Marathon season is now in full flow with Brighton taking place last weekend and London just a few days away now. If you are running a marathon for the first time these 5 top tips will give you an idea of what NOT to do.
1 - Carbo load the night before
The mistake which lots of runners make is to carbo load the night before the race. In order to give your body a chance to digest and then store the carbohydrates you should 'go big' two nights before. Otherwise you are running the risk of starting the race with a full stomach of pasta!
2 - Have something different for breakfast
Sticking on the theme of food, do not gamble by eating something different for breakfast. Stick with what you normally eat before a training run, rather than following what someone else says you should eat beforehand.
3 - Wear new running clothes
I have made this mistake before! Got some really cool new shorts especially for a marathon, but hadn't actually tried running in them before the event. By the time I'd put my phone and a couple of gels in the pockets i found that when I started to run my shorts started to fall down! Not ideal. Marathons are hard enough without having to keep pulling your shorts up or deal with chaffing, another issue which could also occur when wearing brand new gear. Stick to what you have tried and testing during training.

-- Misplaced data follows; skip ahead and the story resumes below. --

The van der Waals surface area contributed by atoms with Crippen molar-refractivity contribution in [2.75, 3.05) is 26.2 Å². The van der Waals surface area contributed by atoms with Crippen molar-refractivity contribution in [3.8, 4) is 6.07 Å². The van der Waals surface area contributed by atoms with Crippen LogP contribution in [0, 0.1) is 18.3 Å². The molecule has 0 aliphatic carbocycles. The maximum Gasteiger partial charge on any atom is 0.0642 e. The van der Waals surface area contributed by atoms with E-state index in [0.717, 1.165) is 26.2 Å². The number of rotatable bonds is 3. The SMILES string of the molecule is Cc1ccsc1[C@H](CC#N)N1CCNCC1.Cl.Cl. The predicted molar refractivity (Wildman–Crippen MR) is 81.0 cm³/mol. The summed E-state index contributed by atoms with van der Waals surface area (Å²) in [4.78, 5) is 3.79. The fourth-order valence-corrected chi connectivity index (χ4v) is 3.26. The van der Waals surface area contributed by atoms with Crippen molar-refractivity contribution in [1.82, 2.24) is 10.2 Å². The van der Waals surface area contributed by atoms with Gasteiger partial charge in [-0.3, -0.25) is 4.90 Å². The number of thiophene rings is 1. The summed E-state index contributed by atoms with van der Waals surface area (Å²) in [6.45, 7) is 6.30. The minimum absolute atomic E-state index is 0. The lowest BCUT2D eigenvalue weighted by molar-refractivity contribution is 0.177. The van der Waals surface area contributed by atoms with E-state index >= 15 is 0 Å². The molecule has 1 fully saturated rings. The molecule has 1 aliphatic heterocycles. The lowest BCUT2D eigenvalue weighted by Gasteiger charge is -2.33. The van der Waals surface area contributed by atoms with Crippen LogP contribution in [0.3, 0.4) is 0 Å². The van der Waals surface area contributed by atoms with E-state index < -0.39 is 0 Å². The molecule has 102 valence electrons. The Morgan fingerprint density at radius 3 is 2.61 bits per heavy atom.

4 - Arrive at the start minutes before the race begins
The chances are that before the race you will be feeling nervous! The few marathons that I have experienced have had VERY longs queues for the toilets in the half hour before the race started. Don’t make the mistake of leaving your trip to the loo until the last minute. You do not want to waiting in line as you hear the start gun go off. So, plan ahead so you’re fully warmed up and get your toilet trip out of the way an hour before the race is due to start!
5 - Stick to your race plan
This may sound odd to you, and we're not saying not to have a finishing time in mind and a pace that you aim to follow. However you may need to adjust this pace depending on the weather or the course. For example if you're running a marathon with lots of tight areas you might fall behind your planned pace due to being stuck in or behind a pack of slower runners. Don't be tempted to put in a prolonged burst of pace to try and catch up on mile time. If you need a hand working out your running pace per mile try using a pace calculator before your race day.
If you would like some more information about what you should eat when training for an endurance race like a marathon check out this blog.